In the mean time I'm explaining this to a slightly sun-dried version of Warden Figueroa from Orange is the New Black. She's some sort of store supervisor or manager or something, and I am vaguely aware that I probably sound crazy. I've already tried to explain that I want a photograph of the store for the account I am writing of my being hustled by someone who resembles Pennsatucky from Orange is the New Black. I didn't take a photograph of the woman who ripped me off so I've taken one of where I was stood as it was happening.
'You know how when someone talks so fast that you can't think,' I hear myself struggle to explain, 'well, that's what she was doing.'
'Was this an HEB employee?' Warden Figueroa asks concerned. Either she hasn't been listening, hasn't understood, or doesn't give that much of a shit.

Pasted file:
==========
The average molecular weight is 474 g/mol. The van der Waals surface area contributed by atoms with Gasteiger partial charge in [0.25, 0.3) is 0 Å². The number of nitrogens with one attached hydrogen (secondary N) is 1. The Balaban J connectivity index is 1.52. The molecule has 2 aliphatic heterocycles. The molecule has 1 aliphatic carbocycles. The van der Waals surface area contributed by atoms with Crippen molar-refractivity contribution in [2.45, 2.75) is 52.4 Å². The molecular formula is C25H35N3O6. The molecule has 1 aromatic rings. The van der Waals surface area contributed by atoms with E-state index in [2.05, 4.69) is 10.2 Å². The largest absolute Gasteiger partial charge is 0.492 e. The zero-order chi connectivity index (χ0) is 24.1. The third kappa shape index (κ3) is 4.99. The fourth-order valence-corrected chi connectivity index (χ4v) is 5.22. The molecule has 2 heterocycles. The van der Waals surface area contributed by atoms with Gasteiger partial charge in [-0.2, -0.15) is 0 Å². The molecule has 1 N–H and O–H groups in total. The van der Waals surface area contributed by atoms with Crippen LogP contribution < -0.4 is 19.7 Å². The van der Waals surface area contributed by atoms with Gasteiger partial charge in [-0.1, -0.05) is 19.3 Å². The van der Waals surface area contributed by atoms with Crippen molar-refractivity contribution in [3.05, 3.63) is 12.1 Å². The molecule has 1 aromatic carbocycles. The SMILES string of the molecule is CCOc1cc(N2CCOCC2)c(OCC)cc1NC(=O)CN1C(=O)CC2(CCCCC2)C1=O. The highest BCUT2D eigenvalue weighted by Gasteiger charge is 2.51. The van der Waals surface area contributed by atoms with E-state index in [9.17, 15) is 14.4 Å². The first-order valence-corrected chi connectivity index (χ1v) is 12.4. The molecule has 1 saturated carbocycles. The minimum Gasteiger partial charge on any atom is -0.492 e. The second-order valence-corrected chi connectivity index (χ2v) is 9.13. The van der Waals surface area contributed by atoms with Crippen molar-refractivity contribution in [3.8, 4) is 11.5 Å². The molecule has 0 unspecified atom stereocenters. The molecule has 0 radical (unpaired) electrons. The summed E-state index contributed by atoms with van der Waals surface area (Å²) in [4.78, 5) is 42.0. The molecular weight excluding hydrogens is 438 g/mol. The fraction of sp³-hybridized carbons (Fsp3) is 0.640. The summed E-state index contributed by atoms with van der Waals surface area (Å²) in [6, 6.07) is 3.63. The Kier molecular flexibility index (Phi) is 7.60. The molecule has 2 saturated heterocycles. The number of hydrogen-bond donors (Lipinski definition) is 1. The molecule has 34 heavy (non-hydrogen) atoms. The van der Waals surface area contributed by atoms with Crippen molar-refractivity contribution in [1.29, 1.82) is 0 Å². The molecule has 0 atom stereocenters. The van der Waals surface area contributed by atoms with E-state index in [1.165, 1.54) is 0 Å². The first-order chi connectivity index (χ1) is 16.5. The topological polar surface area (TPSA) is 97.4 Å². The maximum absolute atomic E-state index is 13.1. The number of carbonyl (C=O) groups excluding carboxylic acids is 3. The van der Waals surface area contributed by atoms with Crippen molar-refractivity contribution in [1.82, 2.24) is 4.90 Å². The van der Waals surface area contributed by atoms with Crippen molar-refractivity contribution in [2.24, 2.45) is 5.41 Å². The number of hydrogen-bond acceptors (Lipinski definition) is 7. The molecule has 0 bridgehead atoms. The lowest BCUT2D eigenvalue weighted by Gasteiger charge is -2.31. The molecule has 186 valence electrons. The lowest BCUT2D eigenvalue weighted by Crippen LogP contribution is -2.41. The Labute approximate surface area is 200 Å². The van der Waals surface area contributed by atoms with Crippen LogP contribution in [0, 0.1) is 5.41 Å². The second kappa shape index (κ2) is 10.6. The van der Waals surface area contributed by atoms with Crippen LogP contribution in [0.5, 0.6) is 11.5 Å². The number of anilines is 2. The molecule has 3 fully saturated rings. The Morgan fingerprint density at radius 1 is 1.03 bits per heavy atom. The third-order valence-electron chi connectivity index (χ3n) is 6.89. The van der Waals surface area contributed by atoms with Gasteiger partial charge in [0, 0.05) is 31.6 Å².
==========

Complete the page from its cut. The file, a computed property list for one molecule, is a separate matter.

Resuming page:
'No. It was just some woman off the street.'
Warden Figueroa visibly relaxes. It wasn't a member of staff so it isn't her problem.
'Do you have security guards here?'
'Yes.' She looks puzzled, maybe worried. She doesn't seem to understand why I'm asking.
'I mean, if that happened again, could I call for a security guard?'
'Well yes, but—'
'Does it happen much in this store?'
'Does what happen?'
'People being ripped off like what happened to me yesterday.'
She doesn't seem to know how to process any of this, and the exchange degrades into noise with me walking off.
'Never mind,' I tell her. 'Don't worry about it.'
I'm no longer even quite sure what has pissed me off, but it's probably the insinuation of my having done something wrong when I was the one who got ripped off for five dollars, coupled with Warden Figueroa's apparent inability to cope with an unfamiliar accent or a conversation about something other than the location of the aisle with all the barbecue sauce.
Next day there I am again, because I stop off at HEB on what is usually a daily basis, thus avoiding the burden of a single massive grocery shopping expedition every weekend. As I enter I immediately see Warden Figueroa berating one of the aged greeters who is usually at his post by the sliding doors.